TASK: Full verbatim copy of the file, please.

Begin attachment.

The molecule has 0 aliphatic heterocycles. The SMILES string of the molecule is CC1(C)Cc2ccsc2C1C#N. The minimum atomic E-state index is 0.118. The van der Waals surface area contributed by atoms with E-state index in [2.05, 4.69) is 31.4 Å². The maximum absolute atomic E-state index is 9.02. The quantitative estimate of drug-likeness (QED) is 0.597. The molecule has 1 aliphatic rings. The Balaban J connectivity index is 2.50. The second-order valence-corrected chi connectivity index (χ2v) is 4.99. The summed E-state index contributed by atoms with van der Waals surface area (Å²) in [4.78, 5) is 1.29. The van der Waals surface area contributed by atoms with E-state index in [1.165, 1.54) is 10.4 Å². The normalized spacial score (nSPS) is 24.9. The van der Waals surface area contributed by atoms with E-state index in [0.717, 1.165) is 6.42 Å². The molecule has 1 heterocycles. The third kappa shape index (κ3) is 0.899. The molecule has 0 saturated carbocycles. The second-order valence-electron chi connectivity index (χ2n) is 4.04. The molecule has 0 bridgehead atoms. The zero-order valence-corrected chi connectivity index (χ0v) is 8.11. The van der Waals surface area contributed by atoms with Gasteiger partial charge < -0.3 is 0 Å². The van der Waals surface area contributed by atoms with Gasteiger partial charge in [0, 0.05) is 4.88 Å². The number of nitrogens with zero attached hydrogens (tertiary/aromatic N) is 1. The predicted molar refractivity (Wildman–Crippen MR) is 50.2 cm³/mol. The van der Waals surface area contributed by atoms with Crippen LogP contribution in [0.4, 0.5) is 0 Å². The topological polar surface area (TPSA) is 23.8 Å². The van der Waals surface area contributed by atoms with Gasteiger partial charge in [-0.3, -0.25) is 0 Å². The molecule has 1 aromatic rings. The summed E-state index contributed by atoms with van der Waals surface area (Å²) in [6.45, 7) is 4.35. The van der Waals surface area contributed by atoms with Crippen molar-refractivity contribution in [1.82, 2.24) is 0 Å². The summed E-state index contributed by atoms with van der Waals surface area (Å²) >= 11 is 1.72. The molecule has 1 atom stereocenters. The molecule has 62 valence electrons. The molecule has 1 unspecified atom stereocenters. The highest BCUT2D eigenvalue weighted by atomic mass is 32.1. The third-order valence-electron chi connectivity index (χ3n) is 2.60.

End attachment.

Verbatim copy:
The molecule has 0 aliphatic heterocycles. The SMILES string of the molecule is CC1(C)Cc2ccsc2C1C#N. The minimum atomic E-state index is 0.118. The van der Waals surface area contributed by atoms with E-state index in [2.05, 4.69) is 31.4 Å². The maximum absolute atomic E-state index is 9.02. The quantitative estimate of drug-likeness (QED) is 0.597. The molecule has 1 aliphatic rings. The Balaban J connectivity index is 2.50. The second-order valence-corrected chi connectivity index (χ2v) is 4.99. The summed E-state index contributed by atoms with van der Waals surface area (Å²) in [4.78, 5) is 1.29. The van der Waals surface area contributed by atoms with E-state index in [1.165, 1.54) is 10.4 Å². The normalized spacial score (nSPS) is 24.9. The van der Waals surface area contributed by atoms with E-state index in [0.717, 1.165) is 6.42 Å². The molecule has 1 heterocycles. The third kappa shape index (κ3) is 0.899. The molecule has 0 saturated carbocycles. The second-order valence-electron chi connectivity index (χ2n) is 4.04. The molecule has 0 bridgehead atoms. The zero-order valence-corrected chi connectivity index (χ0v) is 8.11. The van der Waals surface area contributed by atoms with Gasteiger partial charge < -0.3 is 0 Å². The van der Waals surface area contributed by atoms with Gasteiger partial charge in [0, 0.05) is 4.88 Å². The number of nitrogens with zero attached hydrogens (tertiary/aromatic N) is 1. The predicted molar refractivity (Wildman–Crippen MR) is 50.2 cm³/mol. The van der Waals surface area contributed by atoms with Crippen LogP contribution in [0.4, 0.5) is 0 Å². The topological polar surface area (TPSA) is 23.8 Å². The van der Waals surface area contributed by atoms with Gasteiger partial charge in [-0.3, -0.25) is 0 Å². The molecule has 1 aromatic rings. The summed E-state index contributed by atoms with van der Waals surface area (Å²) in [6.45, 7) is 4.35. The van der Waals surface area contributed by atoms with Crippen molar-refractivity contribution in [1.82, 2.24) is 0 Å². The summed E-state index contributed by atoms with van der Waals surface area (Å²) >= 11 is 1.72. The molecule has 1 atom stereocenters. The molecule has 62 valence electrons. The molecule has 1 unspecified atom stereocenters. The highest BCUT2D eigenvalue weighted by atomic mass is 32.1. The third-order valence-electron chi connectivity index (χ3n) is 2.60.